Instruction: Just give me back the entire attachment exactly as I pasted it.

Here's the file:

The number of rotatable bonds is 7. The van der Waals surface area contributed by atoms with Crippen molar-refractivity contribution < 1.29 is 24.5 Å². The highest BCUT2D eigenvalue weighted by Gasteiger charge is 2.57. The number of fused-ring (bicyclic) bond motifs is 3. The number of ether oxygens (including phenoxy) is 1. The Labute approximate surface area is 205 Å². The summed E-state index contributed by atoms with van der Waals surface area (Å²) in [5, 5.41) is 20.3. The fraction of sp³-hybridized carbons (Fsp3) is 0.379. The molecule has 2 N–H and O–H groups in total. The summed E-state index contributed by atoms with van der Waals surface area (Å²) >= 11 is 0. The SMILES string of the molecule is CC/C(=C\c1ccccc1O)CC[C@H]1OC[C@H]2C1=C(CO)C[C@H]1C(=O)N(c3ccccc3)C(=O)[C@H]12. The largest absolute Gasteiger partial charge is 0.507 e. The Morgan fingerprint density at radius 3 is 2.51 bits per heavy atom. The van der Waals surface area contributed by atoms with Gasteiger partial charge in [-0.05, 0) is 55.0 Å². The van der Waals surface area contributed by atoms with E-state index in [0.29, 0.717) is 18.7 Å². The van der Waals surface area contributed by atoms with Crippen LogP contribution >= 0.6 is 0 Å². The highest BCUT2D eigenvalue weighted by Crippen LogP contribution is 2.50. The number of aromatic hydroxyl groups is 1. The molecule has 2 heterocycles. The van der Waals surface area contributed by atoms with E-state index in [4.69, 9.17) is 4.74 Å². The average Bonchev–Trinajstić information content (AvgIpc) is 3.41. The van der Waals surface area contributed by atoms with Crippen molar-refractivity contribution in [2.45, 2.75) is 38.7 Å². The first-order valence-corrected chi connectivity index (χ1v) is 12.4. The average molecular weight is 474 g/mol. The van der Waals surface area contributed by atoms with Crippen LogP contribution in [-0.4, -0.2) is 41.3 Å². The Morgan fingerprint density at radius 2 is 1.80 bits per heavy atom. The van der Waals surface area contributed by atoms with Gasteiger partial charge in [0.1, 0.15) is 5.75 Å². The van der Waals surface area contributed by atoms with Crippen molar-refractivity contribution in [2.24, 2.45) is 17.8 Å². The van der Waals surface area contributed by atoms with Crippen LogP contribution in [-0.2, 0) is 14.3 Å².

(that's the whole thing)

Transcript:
The number of rotatable bonds is 7. The van der Waals surface area contributed by atoms with Crippen molar-refractivity contribution < 1.29 is 24.5 Å². The highest BCUT2D eigenvalue weighted by Gasteiger charge is 2.57. The number of fused-ring (bicyclic) bond motifs is 3. The number of ether oxygens (including phenoxy) is 1. The Labute approximate surface area is 205 Å². The summed E-state index contributed by atoms with van der Waals surface area (Å²) in [5, 5.41) is 20.3. The fraction of sp³-hybridized carbons (Fsp3) is 0.379. The molecule has 2 N–H and O–H groups in total. The summed E-state index contributed by atoms with van der Waals surface area (Å²) >= 11 is 0. The SMILES string of the molecule is CC/C(=C\c1ccccc1O)CC[C@H]1OC[C@H]2C1=C(CO)C[C@H]1C(=O)N(c3ccccc3)C(=O)[C@H]12. The largest absolute Gasteiger partial charge is 0.507 e. The Morgan fingerprint density at radius 3 is 2.51 bits per heavy atom. The van der Waals surface area contributed by atoms with Gasteiger partial charge in [-0.05, 0) is 55.0 Å². The van der Waals surface area contributed by atoms with E-state index in [0.29, 0.717) is 18.7 Å². The van der Waals surface area contributed by atoms with Crippen LogP contribution >= 0.6 is 0 Å². The highest BCUT2D eigenvalue weighted by Crippen LogP contribution is 2.50. The number of aromatic hydroxyl groups is 1. The molecule has 2 heterocycles. The van der Waals surface area contributed by atoms with E-state index in [4.69, 9.17) is 4.74 Å². The average Bonchev–Trinajstić information content (AvgIpc) is 3.41. The van der Waals surface area contributed by atoms with Crippen molar-refractivity contribution in [2.45, 2.75) is 38.7 Å². The first-order valence-corrected chi connectivity index (χ1v) is 12.4. The average molecular weight is 474 g/mol. The van der Waals surface area contributed by atoms with Crippen LogP contribution in [-0.4, -0.2) is 41.3 Å². The Morgan fingerprint density at radius 2 is 1.80 bits per heavy atom. The van der Waals surface area contributed by atoms with Gasteiger partial charge in [0.1, 0.15) is 5.75 Å². The van der Waals surface area contributed by atoms with Crippen molar-refractivity contribution in [2.24, 2.45) is 17.8 Å². The van der Waals surface area contributed by atoms with Crippen LogP contribution in [-0.2, 0) is 14.3 Å².